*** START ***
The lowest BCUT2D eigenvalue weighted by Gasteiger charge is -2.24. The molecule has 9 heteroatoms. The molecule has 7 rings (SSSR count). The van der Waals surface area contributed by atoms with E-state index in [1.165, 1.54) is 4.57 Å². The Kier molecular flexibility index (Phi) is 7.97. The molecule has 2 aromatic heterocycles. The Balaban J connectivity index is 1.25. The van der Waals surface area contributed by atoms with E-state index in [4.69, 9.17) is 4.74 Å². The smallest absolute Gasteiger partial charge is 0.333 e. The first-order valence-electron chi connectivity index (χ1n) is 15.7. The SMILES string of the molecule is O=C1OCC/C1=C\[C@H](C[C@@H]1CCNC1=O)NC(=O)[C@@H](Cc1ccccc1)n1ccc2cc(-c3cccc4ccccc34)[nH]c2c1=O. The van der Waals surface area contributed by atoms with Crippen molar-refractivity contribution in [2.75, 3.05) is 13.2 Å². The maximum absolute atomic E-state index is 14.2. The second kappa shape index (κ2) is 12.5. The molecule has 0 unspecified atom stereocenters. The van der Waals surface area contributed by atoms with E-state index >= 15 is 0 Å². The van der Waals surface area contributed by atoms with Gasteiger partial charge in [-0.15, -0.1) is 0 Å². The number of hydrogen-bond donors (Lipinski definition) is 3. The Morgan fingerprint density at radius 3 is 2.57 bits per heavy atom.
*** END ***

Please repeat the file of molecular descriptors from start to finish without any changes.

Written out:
The lowest BCUT2D eigenvalue weighted by Gasteiger charge is -2.24. The molecule has 9 heteroatoms. The molecule has 7 rings (SSSR count). The van der Waals surface area contributed by atoms with E-state index in [1.165, 1.54) is 4.57 Å². The Kier molecular flexibility index (Phi) is 7.97. The molecule has 2 aromatic heterocycles. The Balaban J connectivity index is 1.25. The van der Waals surface area contributed by atoms with E-state index in [4.69, 9.17) is 4.74 Å². The smallest absolute Gasteiger partial charge is 0.333 e. The first-order valence-electron chi connectivity index (χ1n) is 15.7. The SMILES string of the molecule is O=C1OCC/C1=C\[C@H](C[C@@H]1CCNC1=O)NC(=O)[C@@H](Cc1ccccc1)n1ccc2cc(-c3cccc4ccccc34)[nH]c2c1=O. The van der Waals surface area contributed by atoms with Crippen molar-refractivity contribution in [2.75, 3.05) is 13.2 Å². The maximum absolute atomic E-state index is 14.2. The second kappa shape index (κ2) is 12.5. The molecule has 0 unspecified atom stereocenters. The van der Waals surface area contributed by atoms with E-state index >= 15 is 0 Å². The van der Waals surface area contributed by atoms with Gasteiger partial charge in [-0.15, -0.1) is 0 Å². The number of hydrogen-bond donors (Lipinski definition) is 3. The Morgan fingerprint density at radius 3 is 2.57 bits per heavy atom.